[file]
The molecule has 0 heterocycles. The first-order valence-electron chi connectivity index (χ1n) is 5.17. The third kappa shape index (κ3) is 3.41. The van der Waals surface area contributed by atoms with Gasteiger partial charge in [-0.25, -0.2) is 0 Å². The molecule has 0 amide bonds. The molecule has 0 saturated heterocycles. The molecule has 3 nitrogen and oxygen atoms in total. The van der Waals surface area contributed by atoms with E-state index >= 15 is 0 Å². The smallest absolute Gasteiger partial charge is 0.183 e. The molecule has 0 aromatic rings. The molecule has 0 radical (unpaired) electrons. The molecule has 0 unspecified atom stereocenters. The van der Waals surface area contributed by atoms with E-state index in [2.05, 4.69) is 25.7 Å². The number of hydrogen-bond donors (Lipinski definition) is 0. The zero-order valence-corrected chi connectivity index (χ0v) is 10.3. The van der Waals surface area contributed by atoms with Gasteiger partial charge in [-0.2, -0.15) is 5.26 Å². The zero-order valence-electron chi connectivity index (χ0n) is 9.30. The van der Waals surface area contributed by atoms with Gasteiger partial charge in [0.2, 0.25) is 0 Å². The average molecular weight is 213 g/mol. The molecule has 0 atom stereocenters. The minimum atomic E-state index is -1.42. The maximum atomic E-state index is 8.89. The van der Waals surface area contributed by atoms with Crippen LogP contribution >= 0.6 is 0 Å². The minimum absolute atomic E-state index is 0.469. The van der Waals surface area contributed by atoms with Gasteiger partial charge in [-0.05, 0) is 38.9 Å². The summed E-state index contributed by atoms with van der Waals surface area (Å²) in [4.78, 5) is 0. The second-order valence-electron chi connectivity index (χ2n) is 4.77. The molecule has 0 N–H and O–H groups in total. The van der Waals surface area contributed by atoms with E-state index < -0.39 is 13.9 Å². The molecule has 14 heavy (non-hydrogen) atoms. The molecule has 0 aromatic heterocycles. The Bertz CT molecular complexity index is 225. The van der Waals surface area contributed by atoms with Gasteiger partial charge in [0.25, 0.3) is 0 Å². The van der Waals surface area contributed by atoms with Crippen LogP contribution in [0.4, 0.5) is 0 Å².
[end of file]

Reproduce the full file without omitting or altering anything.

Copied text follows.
The molecule has 0 heterocycles. The first-order valence-electron chi connectivity index (χ1n) is 5.17. The third kappa shape index (κ3) is 3.41. The van der Waals surface area contributed by atoms with Gasteiger partial charge in [-0.25, -0.2) is 0 Å². The molecule has 0 amide bonds. The molecule has 0 saturated heterocycles. The molecule has 3 nitrogen and oxygen atoms in total. The van der Waals surface area contributed by atoms with E-state index >= 15 is 0 Å². The smallest absolute Gasteiger partial charge is 0.183 e. The molecule has 0 aromatic rings. The molecule has 0 radical (unpaired) electrons. The molecule has 0 unspecified atom stereocenters. The van der Waals surface area contributed by atoms with E-state index in [2.05, 4.69) is 25.7 Å². The number of hydrogen-bond donors (Lipinski definition) is 0. The zero-order valence-corrected chi connectivity index (χ0v) is 10.3. The van der Waals surface area contributed by atoms with Gasteiger partial charge in [-0.2, -0.15) is 5.26 Å². The zero-order valence-electron chi connectivity index (χ0n) is 9.30. The van der Waals surface area contributed by atoms with Gasteiger partial charge in [0.2, 0.25) is 0 Å². The average molecular weight is 213 g/mol. The molecule has 0 atom stereocenters. The minimum atomic E-state index is -1.42. The maximum atomic E-state index is 8.89. The van der Waals surface area contributed by atoms with Crippen LogP contribution >= 0.6 is 0 Å². The minimum absolute atomic E-state index is 0.469. The van der Waals surface area contributed by atoms with Gasteiger partial charge in [-0.05, 0) is 38.9 Å². The summed E-state index contributed by atoms with van der Waals surface area (Å²) in [4.78, 5) is 0. The second-order valence-electron chi connectivity index (χ2n) is 4.77. The molecule has 0 N–H and O–H groups in total. The van der Waals surface area contributed by atoms with E-state index < -0.39 is 13.9 Å². The molecule has 14 heavy (non-hydrogen) atoms. The molecule has 0 aromatic heterocycles. The Bertz CT molecular complexity index is 225. The van der Waals surface area contributed by atoms with Gasteiger partial charge in [0.25, 0.3) is 0 Å². The van der Waals surface area contributed by atoms with Crippen LogP contribution in [0.4, 0.5) is 0 Å².